This blog initially began with a rhetorical question – how do perpetrators of domestic violence act when they report for work?
I was reminded of this when I read about the travails of Canadian Broadcasting Corporation radio broadcaster, Jian Ghomeshi, 47, who was fired recently because he allegedly brutally assaulted three much younger women under the auspices of “rough sex.”
The Toronto Star also reported that a CBC staffer who worked on Ghomeshi’s show, Q, complained to the CBC of verbal and sexual harassment by Ghomeshi. According to the Star:
“She never dated Ghomeshi. She alleges he approached her from behind and cupped her rear end in the Q studio, and that he quietly told her at a story meeting that he wanted to “hate f—” her.
The woman said she complained about Ghomeshi’s behaviour to her union representative, who took the complaint to a Q producer. As the woman recalls, the producer asked her “what she could do to make this a less toxic workplace” for herself. No further action was taken by the CBC, and the woman left the broadcaster shortly thereafter.”
What could the CBC have done to make the workplace less toxic? Really? And this is a unionized workplace?
Victims of workplace discrimination, harassment and abuse often find a deaf ear when they complain to the Human Resources Department. It’s obvious that HR exists at management’s pleasure, to protect management, and not to protect victims of workplace abuse. No matter how many anti-harassment policies are place, that is the bottom line. Ghomeshi was a major talent at CBC and his subordinate wasn’t.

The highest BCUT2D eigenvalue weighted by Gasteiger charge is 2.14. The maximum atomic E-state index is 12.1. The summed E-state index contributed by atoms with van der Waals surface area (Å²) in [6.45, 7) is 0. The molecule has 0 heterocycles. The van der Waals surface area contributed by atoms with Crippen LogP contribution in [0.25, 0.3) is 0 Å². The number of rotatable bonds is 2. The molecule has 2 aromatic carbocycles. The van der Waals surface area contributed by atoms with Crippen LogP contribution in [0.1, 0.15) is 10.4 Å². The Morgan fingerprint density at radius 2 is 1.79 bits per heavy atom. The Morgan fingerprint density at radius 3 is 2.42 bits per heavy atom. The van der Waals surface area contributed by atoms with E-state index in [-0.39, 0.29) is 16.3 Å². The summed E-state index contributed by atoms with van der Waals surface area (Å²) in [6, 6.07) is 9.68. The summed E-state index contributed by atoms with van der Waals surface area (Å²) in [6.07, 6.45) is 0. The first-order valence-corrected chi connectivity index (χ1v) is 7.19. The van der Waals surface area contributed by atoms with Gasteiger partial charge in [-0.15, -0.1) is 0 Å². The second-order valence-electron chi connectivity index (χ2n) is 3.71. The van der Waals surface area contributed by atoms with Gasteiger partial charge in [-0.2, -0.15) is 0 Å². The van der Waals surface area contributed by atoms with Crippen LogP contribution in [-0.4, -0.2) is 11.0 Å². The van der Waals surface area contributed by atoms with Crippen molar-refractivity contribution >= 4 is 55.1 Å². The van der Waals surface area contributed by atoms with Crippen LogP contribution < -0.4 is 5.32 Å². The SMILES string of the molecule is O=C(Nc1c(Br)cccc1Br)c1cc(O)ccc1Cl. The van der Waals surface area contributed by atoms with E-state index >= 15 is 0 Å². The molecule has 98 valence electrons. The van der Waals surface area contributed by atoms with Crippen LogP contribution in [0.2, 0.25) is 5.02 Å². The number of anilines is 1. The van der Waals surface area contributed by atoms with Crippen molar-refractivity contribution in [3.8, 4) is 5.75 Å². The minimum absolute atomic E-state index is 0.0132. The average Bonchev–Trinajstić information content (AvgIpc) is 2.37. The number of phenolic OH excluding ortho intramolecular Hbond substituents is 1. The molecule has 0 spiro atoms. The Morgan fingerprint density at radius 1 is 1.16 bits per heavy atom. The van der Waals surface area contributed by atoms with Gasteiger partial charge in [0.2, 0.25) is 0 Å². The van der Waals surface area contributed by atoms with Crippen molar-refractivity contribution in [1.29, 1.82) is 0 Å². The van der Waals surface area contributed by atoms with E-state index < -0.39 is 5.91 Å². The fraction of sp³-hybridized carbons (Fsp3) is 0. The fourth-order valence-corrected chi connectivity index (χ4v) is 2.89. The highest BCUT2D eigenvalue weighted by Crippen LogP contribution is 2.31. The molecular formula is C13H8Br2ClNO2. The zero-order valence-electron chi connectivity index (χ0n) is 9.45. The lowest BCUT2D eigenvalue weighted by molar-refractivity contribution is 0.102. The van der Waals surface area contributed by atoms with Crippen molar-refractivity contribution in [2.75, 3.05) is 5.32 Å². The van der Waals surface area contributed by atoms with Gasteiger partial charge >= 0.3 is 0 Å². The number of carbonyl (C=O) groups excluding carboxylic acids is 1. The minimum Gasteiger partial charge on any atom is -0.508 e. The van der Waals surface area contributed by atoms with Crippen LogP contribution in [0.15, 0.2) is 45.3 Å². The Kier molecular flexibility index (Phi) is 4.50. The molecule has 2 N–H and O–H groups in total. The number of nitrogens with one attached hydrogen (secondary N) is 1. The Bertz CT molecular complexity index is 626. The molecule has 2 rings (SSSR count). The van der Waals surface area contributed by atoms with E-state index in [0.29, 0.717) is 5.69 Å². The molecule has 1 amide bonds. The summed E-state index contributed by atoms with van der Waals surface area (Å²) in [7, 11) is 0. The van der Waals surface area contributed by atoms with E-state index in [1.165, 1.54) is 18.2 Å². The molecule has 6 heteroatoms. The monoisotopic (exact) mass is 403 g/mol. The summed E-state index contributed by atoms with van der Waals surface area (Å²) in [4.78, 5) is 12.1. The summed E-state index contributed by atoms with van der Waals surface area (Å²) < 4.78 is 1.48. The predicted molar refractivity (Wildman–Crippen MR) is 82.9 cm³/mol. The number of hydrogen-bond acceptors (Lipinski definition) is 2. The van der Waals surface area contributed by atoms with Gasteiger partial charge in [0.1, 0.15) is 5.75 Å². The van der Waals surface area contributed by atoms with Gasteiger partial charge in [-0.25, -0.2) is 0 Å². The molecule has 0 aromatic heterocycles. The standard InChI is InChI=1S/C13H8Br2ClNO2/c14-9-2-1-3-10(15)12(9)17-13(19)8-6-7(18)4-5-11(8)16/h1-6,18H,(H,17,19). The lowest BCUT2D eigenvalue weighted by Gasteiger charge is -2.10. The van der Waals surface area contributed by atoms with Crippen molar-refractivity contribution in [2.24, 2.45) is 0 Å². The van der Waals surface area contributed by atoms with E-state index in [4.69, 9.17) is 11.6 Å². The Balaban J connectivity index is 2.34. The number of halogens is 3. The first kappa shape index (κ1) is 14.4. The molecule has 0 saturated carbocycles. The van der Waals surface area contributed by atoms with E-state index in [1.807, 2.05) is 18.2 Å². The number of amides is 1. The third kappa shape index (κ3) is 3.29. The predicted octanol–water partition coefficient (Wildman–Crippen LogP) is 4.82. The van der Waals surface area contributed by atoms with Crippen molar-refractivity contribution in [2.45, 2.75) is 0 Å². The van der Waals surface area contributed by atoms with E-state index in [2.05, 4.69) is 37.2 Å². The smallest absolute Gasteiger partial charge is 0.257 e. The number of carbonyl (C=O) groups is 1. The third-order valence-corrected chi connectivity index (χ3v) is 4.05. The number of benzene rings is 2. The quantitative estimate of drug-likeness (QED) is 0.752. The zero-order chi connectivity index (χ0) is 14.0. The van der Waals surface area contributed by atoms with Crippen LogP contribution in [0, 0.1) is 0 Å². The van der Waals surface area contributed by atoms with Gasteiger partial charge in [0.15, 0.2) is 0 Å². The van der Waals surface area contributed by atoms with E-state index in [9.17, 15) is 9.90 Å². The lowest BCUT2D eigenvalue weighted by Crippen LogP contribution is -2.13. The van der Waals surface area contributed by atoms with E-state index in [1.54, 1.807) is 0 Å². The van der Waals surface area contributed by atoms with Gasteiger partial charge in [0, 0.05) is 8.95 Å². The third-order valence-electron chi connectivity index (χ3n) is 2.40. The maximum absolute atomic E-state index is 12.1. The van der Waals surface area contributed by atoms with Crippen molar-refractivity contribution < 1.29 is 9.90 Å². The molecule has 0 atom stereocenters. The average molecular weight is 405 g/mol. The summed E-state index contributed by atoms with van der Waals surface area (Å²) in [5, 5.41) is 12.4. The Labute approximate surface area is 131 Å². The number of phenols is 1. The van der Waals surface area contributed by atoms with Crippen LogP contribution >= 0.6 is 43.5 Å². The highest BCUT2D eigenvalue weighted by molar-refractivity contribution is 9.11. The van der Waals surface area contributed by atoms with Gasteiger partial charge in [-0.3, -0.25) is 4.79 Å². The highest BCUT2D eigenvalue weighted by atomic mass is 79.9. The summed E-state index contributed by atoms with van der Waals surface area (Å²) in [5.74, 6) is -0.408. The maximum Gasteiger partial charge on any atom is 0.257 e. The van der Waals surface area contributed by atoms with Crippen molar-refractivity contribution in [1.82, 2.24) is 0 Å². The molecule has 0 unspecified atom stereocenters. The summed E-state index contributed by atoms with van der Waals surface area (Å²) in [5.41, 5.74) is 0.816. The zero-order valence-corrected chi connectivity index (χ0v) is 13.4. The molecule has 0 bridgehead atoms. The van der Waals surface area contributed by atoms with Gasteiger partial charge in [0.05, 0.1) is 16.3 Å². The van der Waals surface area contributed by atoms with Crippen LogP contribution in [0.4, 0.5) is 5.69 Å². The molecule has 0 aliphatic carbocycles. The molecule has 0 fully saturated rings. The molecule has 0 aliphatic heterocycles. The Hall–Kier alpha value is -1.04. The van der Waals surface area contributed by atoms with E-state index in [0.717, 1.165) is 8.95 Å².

The question that began this blog is rhetorical because we all know that when abusers go to work they do not stop being abusers. Abuse is about exerting undue power and control in relationships, whether it be with a partner or a co-worker or subordinate. That’s why workers everywhere need laws to protect them from workplace abuse and they need courts that are willing to enforce those laws when employer’s won’t. Maybe some day?
According to the Star, none of the four women the paper interviewed have ever filed a police complaint against Mr. Ghomeshi, and none of them agreed to go on the record. The women said they are afraid that if they come forward, they will be sued or become victims of vicious online attacks, the paper reported.